Copyright © 2019 Albuquerque Journal
Vietnam veteran David Walker admitted being a bit humbled as people worked on his roof in Northwest Albuquerque late Friday morning.
“I’m totally blown away by it,” he said as workers finished pulling off the remnants of a roof that had been in place since the house was built by his grandfather in 1953.
“It was still holding up,” he said. “I had a few leaks starting to come through.”
The 70-year-old no longer has to worry about those leaks. A crew from Whitlock Enterprises was finishing putting up a new roof for free as part of a program that assists veterans in need.
It was a moment he says he never thought was possible until his daughter, Karrie Waid, made him aware of the Owens Corning Roof Deployment Project, a partnership between the company and Habitat for Humanity. She helped him fill out the forms to apply for assistance and got him in touch with Doug Champlin, director of operations at Greater Albuquerque Habitat for Humanity.
Through the partnership with Greater Albuquerque Habitat for Humanity, Walker was selected and approved as the recipient for the roof replacement.
“At a young age, Mr. Walker left the safety of his family and home in America to bravely enter the front lines of duty and fight for our freedom,” Champlin said. “We want Mr. Walker to know how much the community supports him and appreciates everything he has done for our country.”
Reality sets in
Walker was younger than most when his father signed a waiver allowing him to join the Marine Corps at 17.
“I had been in little skirmishes, bad things that little kids do,” he said of the reason his father signed. “I was getting into a little mischief, not bad criminal stuff, nothing like that.”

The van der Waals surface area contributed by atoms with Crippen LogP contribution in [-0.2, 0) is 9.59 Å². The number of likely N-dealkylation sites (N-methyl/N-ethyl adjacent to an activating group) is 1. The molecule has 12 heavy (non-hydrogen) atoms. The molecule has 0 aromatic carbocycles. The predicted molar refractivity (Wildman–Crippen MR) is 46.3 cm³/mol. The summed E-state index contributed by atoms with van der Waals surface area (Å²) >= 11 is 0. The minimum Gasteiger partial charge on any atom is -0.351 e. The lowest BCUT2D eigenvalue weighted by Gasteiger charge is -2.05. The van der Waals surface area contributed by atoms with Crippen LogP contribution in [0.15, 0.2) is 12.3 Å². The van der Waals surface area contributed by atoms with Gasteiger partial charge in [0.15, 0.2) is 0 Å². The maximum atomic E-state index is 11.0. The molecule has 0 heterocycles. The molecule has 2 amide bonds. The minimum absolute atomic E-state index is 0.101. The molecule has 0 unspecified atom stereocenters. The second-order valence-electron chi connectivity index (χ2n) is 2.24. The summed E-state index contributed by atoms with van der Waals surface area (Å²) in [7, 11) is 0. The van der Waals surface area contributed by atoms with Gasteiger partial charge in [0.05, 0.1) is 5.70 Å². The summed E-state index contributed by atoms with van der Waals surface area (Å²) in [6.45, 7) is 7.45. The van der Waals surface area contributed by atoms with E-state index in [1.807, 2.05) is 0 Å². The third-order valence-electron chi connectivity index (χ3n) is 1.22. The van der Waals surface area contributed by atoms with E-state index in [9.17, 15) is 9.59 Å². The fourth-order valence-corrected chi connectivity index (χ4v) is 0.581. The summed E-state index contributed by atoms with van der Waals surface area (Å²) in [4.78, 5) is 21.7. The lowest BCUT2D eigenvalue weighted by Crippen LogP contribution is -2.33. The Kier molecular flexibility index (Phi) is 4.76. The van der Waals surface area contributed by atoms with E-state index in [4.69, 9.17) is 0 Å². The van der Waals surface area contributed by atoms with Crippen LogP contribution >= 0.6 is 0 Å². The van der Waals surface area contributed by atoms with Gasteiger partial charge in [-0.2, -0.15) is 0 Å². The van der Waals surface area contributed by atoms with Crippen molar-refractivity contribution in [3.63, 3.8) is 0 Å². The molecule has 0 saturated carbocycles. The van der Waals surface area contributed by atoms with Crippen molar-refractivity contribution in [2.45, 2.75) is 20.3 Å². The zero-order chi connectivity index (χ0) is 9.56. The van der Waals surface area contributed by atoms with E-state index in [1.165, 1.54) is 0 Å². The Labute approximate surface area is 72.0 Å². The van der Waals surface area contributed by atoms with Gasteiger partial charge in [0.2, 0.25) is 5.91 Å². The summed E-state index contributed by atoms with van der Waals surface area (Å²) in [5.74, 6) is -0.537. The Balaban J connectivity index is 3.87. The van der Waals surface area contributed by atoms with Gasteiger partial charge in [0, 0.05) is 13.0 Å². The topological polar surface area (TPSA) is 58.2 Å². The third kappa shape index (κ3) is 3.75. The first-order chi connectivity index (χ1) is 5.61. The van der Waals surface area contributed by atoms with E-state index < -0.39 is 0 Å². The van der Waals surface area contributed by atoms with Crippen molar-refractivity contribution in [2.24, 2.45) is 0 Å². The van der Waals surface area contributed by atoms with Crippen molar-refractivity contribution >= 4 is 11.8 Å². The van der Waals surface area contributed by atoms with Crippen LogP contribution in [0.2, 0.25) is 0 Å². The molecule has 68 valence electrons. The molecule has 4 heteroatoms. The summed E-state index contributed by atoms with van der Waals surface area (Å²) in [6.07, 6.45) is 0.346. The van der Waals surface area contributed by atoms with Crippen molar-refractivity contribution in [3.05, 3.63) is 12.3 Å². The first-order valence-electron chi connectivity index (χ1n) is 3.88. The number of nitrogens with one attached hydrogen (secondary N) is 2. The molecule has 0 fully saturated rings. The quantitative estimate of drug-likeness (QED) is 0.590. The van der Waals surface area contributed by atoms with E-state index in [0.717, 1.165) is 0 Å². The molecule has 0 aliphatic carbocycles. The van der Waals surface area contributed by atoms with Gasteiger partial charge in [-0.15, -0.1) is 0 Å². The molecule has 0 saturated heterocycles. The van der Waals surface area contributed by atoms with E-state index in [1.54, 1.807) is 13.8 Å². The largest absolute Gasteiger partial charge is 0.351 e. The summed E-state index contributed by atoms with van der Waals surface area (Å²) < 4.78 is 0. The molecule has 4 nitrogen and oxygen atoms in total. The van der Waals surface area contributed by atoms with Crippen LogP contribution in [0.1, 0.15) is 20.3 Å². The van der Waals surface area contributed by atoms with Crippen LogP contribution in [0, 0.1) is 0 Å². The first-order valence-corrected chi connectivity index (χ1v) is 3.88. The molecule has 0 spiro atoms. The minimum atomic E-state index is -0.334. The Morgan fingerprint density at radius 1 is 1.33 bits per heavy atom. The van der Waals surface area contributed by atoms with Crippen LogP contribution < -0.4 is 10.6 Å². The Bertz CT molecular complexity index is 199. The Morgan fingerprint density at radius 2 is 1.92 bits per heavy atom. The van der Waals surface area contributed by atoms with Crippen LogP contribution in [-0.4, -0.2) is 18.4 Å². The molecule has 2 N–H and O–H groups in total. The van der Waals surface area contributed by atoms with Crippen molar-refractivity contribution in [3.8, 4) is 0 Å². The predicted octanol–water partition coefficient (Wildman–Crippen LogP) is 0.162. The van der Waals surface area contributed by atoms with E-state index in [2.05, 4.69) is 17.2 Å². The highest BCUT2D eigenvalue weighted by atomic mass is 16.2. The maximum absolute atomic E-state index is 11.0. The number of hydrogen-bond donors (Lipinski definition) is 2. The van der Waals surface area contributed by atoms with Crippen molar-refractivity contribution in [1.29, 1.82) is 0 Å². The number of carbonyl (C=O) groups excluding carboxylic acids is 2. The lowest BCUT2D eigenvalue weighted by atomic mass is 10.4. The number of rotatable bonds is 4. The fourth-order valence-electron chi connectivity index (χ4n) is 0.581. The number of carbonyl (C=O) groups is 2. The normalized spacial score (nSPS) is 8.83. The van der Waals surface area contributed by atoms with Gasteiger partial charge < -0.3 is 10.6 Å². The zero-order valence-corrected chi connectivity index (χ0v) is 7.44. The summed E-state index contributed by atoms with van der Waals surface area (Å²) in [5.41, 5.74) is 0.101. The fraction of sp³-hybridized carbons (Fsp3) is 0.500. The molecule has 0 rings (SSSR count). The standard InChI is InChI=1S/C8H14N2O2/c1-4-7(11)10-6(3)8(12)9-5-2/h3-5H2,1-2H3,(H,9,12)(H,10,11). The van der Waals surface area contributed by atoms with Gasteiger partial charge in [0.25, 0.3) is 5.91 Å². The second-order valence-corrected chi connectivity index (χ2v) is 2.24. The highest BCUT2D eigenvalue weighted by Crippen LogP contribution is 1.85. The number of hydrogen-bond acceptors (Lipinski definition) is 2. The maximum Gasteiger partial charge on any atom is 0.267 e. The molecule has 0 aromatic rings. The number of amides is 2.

And Walker said he was a little excited when he was first deployed to Vietnam in 1967.
“It wasn’t so bad at first,” he said. “I was too young to know any better. I thought I was going on this great adventure.”
It didn’t take long for the reality of war to set in.
“About three days after getting in the country, it got really bad as far as people being dismembered, killed and being shot at,” Walker said. “It was pretty challenging to deal with when you’re such a young age. Taking someone’s life is a terrible thing to have to do, whether they were shooting at you or not.”
Walker was one of the youngest members of his battalion. He took part in one of the bloodiest battles of the war, the battle for Hue city during the Tet Offensive in early 1968. He was wounded during the battle, and he received a Purple Heart medal and was honored with the Presidential Citation Award for his bravery.
“I lost half a dozen of my comrades,” he said of the battle. “I lost three of them in one day.”
Walker served in Vietnam from 1967 to ’69. He remained in the Marines until 1971, reaching the rank of corporal when he was discharged.
“I did some construction work, drove trucks,” he said of his time after his military service. “Things got really bad. The PTSD (post-traumatic stress disorder) set in on me. I don’t think I realized what was happening to my brain at first. There was absolutely zero mental health at the VA until about the mid-to-late 1980s.”
Despite his struggles with PTSD, Walker said he does not regret serving his country.
“I’m proud of it,” he said. “I’m glad that I went. It traumatized the hell out of me. It’s something I would do again, and again. It’s for our country, our freedom.”
His service has earned him the admiration of those involved in the effort to replace his roof.
“We are proud to give back to Mr. Walker for the sacrifices he has made for our country,” said Greg LaVoie, owner of Whitlock Enterprises. “It has been a privilege to get involved with the Roof Deployment Project, and we jumped at the chance to participate in a program that has given back to so many of our nation’s heroes.”
Richard Auld, area sales manager for Owens Corning Roofing, said the work on Walker’s roof is one of more than 140 such projects that have been completed since the program started in 2016.
“This is the second we’ve done in New Mexico,” he said.
Owens Corning Roofing and its network of independent platinum contractors, with support from the Owens Corning Foundation, donated roofing materials and labor to replace the roofing shingles on Walker’s home. Auld said the new roof comes with a lifetime warranty.
“This is unreal,” Walker said. “I’m completely floored by this.”